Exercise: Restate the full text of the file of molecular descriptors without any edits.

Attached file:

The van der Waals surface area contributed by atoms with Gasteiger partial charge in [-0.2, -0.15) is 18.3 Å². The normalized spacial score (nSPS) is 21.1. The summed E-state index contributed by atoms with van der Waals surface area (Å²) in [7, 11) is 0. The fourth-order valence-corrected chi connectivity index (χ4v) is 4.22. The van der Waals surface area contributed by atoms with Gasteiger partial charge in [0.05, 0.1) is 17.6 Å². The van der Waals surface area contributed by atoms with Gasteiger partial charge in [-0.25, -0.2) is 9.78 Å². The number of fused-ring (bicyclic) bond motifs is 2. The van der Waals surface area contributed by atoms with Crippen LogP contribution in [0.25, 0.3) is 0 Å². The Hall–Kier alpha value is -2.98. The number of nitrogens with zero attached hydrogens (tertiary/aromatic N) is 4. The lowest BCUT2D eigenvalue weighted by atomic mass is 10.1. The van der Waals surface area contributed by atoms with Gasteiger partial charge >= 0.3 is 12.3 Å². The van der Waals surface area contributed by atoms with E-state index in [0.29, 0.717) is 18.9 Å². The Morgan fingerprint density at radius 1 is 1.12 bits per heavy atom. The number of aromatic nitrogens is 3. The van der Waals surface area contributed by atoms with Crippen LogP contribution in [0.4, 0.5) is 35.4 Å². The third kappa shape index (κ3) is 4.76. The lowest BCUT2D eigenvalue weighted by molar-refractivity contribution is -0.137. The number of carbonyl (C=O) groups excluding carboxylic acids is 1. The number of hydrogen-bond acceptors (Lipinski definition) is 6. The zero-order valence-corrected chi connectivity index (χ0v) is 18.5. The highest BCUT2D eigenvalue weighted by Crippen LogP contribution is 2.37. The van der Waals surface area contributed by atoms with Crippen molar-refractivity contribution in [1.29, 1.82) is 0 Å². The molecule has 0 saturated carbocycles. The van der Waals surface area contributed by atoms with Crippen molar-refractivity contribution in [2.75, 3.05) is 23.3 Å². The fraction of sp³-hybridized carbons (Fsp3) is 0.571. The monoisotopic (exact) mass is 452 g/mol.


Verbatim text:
The van der Waals surface area contributed by atoms with Gasteiger partial charge in [-0.2, -0.15) is 18.3 Å². The normalized spacial score (nSPS) is 21.1. The summed E-state index contributed by atoms with van der Waals surface area (Å²) in [7, 11) is 0. The fourth-order valence-corrected chi connectivity index (χ4v) is 4.22. The van der Waals surface area contributed by atoms with Gasteiger partial charge in [0.05, 0.1) is 17.6 Å². The van der Waals surface area contributed by atoms with Gasteiger partial charge in [-0.25, -0.2) is 9.78 Å². The number of fused-ring (bicyclic) bond motifs is 2. The van der Waals surface area contributed by atoms with Crippen LogP contribution in [0.25, 0.3) is 0 Å². The Hall–Kier alpha value is -2.98. The number of nitrogens with zero attached hydrogens (tertiary/aromatic N) is 4. The lowest BCUT2D eigenvalue weighted by atomic mass is 10.1. The van der Waals surface area contributed by atoms with Gasteiger partial charge >= 0.3 is 12.3 Å². The van der Waals surface area contributed by atoms with E-state index in [0.29, 0.717) is 18.9 Å². The Morgan fingerprint density at radius 1 is 1.12 bits per heavy atom. The number of aromatic nitrogens is 3. The van der Waals surface area contributed by atoms with Crippen LogP contribution in [0.4, 0.5) is 35.4 Å². The third kappa shape index (κ3) is 4.76. The lowest BCUT2D eigenvalue weighted by molar-refractivity contribution is -0.137. The number of carbonyl (C=O) groups excluding carboxylic acids is 1. The number of hydrogen-bond acceptors (Lipinski definition) is 6. The zero-order valence-corrected chi connectivity index (χ0v) is 18.5. The highest BCUT2D eigenvalue weighted by Crippen LogP contribution is 2.37. The van der Waals surface area contributed by atoms with Crippen molar-refractivity contribution in [1.29, 1.82) is 0 Å². The molecule has 0 saturated carbocycles. The van der Waals surface area contributed by atoms with Crippen molar-refractivity contribution in [2.75, 3.05) is 23.3 Å². The fraction of sp³-hybridized carbons (Fsp3) is 0.571. The monoisotopic (exact) mass is 452 g/mol.